Pickpockets act as an indicator species. They were onto identity theft long before hackers started stealing PIN numbers. When women began getting picked, it was because they’d become more equal-wage earners and had better credit. There’s a reason that pickpockets still prefer to sting whites and Asians rather than blacks, says Mitchell. “Society tells us that blacks have the least,” he explains. “We’re poor, we have bad credit, and culturally, we have a thing about space. We’re confrontational if we feel you’re invading our space.”

It’s this kind of profiling that intrigues Mitchell the most. For years, Mitchell tried to get pickpockets to talk when he arrested them, but he always seemed to ask the wrong questions. When he pressed them for their accomplices, he was met with a steely glare. “That’s your job,” was the usual reply. “You figure it out.” Then he locked up a pickpocket for the third time. On the way to booking, he remarked, “Man, when are you gonna quit?”

For some reason, the man decided to talk. “Oh, I don’t know,” he said.

“Well, how’s this game played?” Mitchell asked. “School me.”

“What do you want to know? I’m not just gonna tell you everything. You got to ask the questions.”

Mitchell thought. “You see thousands of people every day,” he said. “How did you decide this woman was the one worthy of getting picked?”

The pickpocket laid it out for him: Though her clothes appeared unremarkable, he could tell right away that they were very expensive. The problem with most officers, he explained, was that they didn’t know what to look for. They were too easily fooled by a nice-looking suit. Meanwhile, the pickpocket is scoping the man dressed in a polo shirt and tennis shoes, because he’s the one wearing a Rolex. Matter of fact, the pickpocket told Mitchell, that other man’s suit is probably cheap. Rich people, except for athletes and young movie stars, don’t bling.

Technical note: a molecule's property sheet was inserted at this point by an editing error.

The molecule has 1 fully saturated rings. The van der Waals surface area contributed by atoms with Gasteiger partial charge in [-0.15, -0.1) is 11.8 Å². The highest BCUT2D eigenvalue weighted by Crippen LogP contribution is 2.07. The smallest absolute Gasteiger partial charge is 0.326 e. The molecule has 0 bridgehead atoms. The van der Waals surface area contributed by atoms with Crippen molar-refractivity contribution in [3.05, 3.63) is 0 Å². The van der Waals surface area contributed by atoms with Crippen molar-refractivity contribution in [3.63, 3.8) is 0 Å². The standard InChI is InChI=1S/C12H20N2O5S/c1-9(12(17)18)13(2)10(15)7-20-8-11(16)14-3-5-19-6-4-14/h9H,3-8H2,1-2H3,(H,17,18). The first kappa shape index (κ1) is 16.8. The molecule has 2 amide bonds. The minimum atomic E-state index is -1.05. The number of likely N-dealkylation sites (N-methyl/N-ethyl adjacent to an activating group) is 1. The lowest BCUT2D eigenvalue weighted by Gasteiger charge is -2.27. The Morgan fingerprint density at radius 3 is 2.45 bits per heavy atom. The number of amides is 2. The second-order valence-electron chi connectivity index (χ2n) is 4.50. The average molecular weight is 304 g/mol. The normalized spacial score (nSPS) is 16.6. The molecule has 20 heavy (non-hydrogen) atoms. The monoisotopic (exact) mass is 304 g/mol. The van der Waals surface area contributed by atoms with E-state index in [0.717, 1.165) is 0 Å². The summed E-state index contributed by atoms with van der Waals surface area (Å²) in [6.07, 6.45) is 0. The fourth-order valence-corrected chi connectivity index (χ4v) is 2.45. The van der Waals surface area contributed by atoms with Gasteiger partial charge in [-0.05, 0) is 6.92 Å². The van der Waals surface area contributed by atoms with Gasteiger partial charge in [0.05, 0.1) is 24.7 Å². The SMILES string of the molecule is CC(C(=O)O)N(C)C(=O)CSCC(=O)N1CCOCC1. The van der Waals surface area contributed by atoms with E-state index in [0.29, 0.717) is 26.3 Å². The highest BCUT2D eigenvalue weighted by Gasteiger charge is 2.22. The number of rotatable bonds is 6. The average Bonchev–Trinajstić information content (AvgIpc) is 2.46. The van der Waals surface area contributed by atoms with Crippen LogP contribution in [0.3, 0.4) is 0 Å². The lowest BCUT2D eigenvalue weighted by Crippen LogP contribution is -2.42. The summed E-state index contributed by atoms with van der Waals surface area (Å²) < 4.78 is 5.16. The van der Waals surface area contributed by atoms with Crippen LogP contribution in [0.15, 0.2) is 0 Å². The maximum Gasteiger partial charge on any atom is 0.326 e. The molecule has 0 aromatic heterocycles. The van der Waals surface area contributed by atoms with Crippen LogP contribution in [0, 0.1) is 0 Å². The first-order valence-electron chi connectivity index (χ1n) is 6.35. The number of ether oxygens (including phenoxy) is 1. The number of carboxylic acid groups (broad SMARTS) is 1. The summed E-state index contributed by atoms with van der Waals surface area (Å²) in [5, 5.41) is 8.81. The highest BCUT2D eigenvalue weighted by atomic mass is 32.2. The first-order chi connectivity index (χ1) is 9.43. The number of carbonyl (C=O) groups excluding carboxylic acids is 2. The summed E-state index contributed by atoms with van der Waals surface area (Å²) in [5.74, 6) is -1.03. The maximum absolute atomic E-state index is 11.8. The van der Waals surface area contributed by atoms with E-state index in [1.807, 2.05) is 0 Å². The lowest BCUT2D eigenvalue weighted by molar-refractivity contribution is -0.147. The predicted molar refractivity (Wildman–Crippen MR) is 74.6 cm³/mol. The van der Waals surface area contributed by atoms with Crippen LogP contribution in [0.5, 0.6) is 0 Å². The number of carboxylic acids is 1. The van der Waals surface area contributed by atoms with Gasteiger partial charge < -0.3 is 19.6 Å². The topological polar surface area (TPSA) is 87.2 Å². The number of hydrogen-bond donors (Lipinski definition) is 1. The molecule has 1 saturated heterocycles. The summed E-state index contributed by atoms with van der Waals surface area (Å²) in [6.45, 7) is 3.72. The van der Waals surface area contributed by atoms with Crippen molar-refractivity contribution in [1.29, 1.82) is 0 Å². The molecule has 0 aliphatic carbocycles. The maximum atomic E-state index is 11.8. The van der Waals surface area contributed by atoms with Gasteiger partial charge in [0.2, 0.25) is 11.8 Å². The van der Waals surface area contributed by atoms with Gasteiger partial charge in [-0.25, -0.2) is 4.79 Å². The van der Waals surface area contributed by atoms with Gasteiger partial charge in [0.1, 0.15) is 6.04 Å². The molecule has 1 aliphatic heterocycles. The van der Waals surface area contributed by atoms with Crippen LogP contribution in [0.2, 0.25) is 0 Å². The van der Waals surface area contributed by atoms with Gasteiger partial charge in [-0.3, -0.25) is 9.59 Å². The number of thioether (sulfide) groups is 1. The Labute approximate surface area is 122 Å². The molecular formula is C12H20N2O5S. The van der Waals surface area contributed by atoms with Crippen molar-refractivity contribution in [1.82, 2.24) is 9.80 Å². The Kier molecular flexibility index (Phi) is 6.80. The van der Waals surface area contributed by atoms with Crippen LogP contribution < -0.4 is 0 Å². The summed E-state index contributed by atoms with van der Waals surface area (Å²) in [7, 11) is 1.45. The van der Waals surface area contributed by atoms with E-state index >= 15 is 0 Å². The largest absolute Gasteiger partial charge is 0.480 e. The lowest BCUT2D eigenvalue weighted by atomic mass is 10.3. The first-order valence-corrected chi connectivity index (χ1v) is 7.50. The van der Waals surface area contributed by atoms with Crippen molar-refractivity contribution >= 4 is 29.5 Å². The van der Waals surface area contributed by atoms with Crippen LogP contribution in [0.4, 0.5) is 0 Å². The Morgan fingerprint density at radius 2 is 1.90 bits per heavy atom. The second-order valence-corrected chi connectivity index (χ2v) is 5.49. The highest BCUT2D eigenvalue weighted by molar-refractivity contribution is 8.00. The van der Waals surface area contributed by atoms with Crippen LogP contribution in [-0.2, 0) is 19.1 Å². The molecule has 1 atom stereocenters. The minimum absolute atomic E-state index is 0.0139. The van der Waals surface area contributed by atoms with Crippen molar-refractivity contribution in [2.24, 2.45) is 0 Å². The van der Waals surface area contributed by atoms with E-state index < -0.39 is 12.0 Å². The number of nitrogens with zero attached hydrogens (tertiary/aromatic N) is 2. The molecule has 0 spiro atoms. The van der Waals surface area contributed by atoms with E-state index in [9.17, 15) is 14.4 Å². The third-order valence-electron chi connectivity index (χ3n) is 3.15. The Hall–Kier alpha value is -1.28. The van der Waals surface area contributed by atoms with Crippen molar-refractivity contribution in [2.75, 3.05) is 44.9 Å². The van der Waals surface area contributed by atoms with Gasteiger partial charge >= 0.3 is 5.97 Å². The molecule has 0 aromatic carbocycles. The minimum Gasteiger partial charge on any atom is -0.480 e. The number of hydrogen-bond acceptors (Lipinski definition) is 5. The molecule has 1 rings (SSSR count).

“It was just intriguing to me that they pay that…close…attention…to…detail,” says Mitchell, snapping his fingers to punctuate each word. “They know if it’s a Coach bag, and how much that bag costs. They go up to New York and study the fakes. When they’re in the department stores using stolen credit cards, they’re feeling the material on the clothes so they can tell a Versace suit from a Men’s Warehouse one. They spend all this time to learn their trade. And that’s what it is. It’s their trade.”

When she was 19, “Mercedes” began working with one of the better crews in the city, attracted by the money and the travel. She mentions traveling cross-country twice with the same pride that accompanies stories of her biggest picks. Mercede’s specialties were stalling (holding up the victim, often by asking for directions, so that the picker could make the play) and forging signatures. The first time Mitchell ever met her was when he locked her up in 1992, and the conversation wasn’t very friendly. He was young and Mercedes decided to test him. But Mitchell was never adversarial with her, even though he seemed to keep arresting her. One day, she learned Mitchell’s first name and decided to give him a nickname, calling him “Ced.” “Some officers like to stick it to [suspects]—‘You’re the scum of the earth’ and all that,” says Mitchell. “But I always treated her with respect. Not too tight with the cuffs, never led her by the cuffs.”